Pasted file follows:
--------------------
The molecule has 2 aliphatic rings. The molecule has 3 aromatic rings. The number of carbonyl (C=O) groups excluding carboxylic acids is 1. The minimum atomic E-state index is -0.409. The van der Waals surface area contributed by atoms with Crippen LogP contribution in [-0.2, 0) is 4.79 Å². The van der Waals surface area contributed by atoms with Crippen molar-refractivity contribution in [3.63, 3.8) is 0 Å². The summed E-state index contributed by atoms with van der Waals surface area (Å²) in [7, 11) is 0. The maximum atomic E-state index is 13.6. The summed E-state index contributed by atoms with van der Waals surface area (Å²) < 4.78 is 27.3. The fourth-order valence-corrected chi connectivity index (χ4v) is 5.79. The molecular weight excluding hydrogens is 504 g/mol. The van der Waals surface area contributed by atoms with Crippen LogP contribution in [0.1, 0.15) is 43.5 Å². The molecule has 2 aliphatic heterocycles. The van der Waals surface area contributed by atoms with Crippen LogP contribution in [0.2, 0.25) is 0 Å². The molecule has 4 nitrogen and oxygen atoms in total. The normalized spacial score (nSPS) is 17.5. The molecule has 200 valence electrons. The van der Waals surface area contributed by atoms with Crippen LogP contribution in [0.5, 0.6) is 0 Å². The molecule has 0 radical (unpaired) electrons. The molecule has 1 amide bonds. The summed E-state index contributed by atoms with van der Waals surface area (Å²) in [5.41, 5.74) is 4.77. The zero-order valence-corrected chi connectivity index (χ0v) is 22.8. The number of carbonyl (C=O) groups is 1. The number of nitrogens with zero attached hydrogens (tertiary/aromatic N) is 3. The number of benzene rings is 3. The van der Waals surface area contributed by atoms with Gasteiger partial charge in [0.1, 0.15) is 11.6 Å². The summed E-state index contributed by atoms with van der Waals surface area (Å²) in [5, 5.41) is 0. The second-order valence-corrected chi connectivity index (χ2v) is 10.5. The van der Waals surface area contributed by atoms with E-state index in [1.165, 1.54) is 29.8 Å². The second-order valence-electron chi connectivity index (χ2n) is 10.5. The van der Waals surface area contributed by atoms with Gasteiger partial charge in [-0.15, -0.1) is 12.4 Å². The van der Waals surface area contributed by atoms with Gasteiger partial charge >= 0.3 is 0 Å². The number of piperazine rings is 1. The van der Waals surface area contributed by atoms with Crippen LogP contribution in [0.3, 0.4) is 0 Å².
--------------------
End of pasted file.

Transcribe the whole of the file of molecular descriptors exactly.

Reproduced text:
The molecule has 2 aliphatic rings. The molecule has 3 aromatic rings. The number of carbonyl (C=O) groups excluding carboxylic acids is 1. The minimum atomic E-state index is -0.409. The van der Waals surface area contributed by atoms with Crippen LogP contribution in [-0.2, 0) is 4.79 Å². The van der Waals surface area contributed by atoms with Crippen molar-refractivity contribution in [3.63, 3.8) is 0 Å². The summed E-state index contributed by atoms with van der Waals surface area (Å²) in [7, 11) is 0. The maximum atomic E-state index is 13.6. The summed E-state index contributed by atoms with van der Waals surface area (Å²) < 4.78 is 27.3. The fourth-order valence-corrected chi connectivity index (χ4v) is 5.79. The molecular weight excluding hydrogens is 504 g/mol. The van der Waals surface area contributed by atoms with Crippen LogP contribution in [0.1, 0.15) is 43.5 Å². The molecule has 2 aliphatic heterocycles. The van der Waals surface area contributed by atoms with Crippen LogP contribution in [0.2, 0.25) is 0 Å². The molecule has 4 nitrogen and oxygen atoms in total. The normalized spacial score (nSPS) is 17.5. The molecule has 200 valence electrons. The van der Waals surface area contributed by atoms with Crippen LogP contribution in [0.5, 0.6) is 0 Å². The molecule has 0 radical (unpaired) electrons. The molecule has 1 amide bonds. The summed E-state index contributed by atoms with van der Waals surface area (Å²) in [5.41, 5.74) is 4.77. The zero-order valence-corrected chi connectivity index (χ0v) is 22.8. The number of carbonyl (C=O) groups is 1. The number of nitrogens with zero attached hydrogens (tertiary/aromatic N) is 3. The number of benzene rings is 3. The van der Waals surface area contributed by atoms with Gasteiger partial charge in [0.1, 0.15) is 11.6 Å². The summed E-state index contributed by atoms with van der Waals surface area (Å²) in [5, 5.41) is 0. The second-order valence-corrected chi connectivity index (χ2v) is 10.5. The van der Waals surface area contributed by atoms with E-state index in [1.165, 1.54) is 29.8 Å². The second-order valence-electron chi connectivity index (χ2n) is 10.5. The van der Waals surface area contributed by atoms with Gasteiger partial charge in [-0.15, -0.1) is 12.4 Å². The van der Waals surface area contributed by atoms with Gasteiger partial charge >= 0.3 is 0 Å². The number of piperazine rings is 1. The van der Waals surface area contributed by atoms with Crippen LogP contribution in [0.3, 0.4) is 0 Å².